RESCCUE, the first large-scale European R&D project on urban resilience, led by SUEZ, will organize the Urban Resilience in a context of Climate Change (URCC) conference on October 20 and 21. This online meeting, open and free of charge, will bring together different actors from academia, administrations, companies and local communities to exchange knowledge and share challenges and solutions in cities, with a special focus on European urban areas. 

In the current context of climate change, the effects of each crisis depend on the preparation of cities to respond to these threats. Therefore, cities are taking more and more measures to be more resilient, that is, to anticipate, resist and recover with the least amount of damage in front climate change-related impacts. 

Image: Flood in Bangkok. Life must go on.

The Organizing Committee of the URCC conference is made up of UN-HabitatBarcelona City CouncilSUEZ and Cetaqua, the Water Technology Center, all partners of the RESCCUE project. Besides, a Scientific Committee with more than 20 experts from different fields has been defined to ensure that the conference is of the highest possible quality. 

Marc Velasco, Project Manager at SUEZ and coordinator of the RESCCUE project, together with Esteban León, head of the UN-Habitat City Resilience Global Program, will chair the conference. After the virtual welcome, participants will be able to enjoy 16 sessions on different topics related to urban resilience and climate change, as well as two plenary sessions with relevant names of the sector. 

RESCCUE: a project that seeks to make cities more resilient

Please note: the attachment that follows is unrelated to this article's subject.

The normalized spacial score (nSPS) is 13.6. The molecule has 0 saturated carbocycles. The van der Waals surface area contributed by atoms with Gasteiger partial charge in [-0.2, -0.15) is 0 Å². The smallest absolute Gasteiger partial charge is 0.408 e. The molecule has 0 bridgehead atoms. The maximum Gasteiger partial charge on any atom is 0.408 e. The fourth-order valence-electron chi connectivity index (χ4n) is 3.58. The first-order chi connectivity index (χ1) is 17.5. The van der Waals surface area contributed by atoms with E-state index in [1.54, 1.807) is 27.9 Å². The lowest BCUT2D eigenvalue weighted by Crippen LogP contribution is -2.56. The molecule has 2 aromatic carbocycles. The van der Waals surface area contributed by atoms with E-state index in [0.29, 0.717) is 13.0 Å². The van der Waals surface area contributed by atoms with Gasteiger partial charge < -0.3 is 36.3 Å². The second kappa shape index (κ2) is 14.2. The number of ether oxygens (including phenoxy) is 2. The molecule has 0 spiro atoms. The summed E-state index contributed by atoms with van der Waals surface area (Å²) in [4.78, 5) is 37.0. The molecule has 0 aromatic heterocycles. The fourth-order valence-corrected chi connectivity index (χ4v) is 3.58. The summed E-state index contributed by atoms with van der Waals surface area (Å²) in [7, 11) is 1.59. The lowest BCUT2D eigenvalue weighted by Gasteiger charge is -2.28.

RESCCUE is the first large-scale R&D&I project on urban resilience in Europe, funded by the Horizon 2020 Program of the European Commission, which aims to improve the resilience of cities. 

More specifically, RESCCUE, which will end in November this year, has achieved this goal by providing a set of models and tools to analyze urban resilience based on a multisectoral approach that overcomes current difficulties related to the lack of information on the integration of the different urban services. These models and tools have been validated in three different cities: Barcelona, ​​Lisbon and Bristol, where the first application of the results has been carried out to guarantee that the final product is complete, of quality and easy to apply in other cities. 

Image: Barcelona, Spain. August 5, 2020.

In this sense, RESCCUE has developed the RESCCUE Toolkit, available soon, an interactive platform where the main results of the project are collected, from databases to methodologies, along with a set of guidelines that outline the steps to follow to apply them in other cities. 


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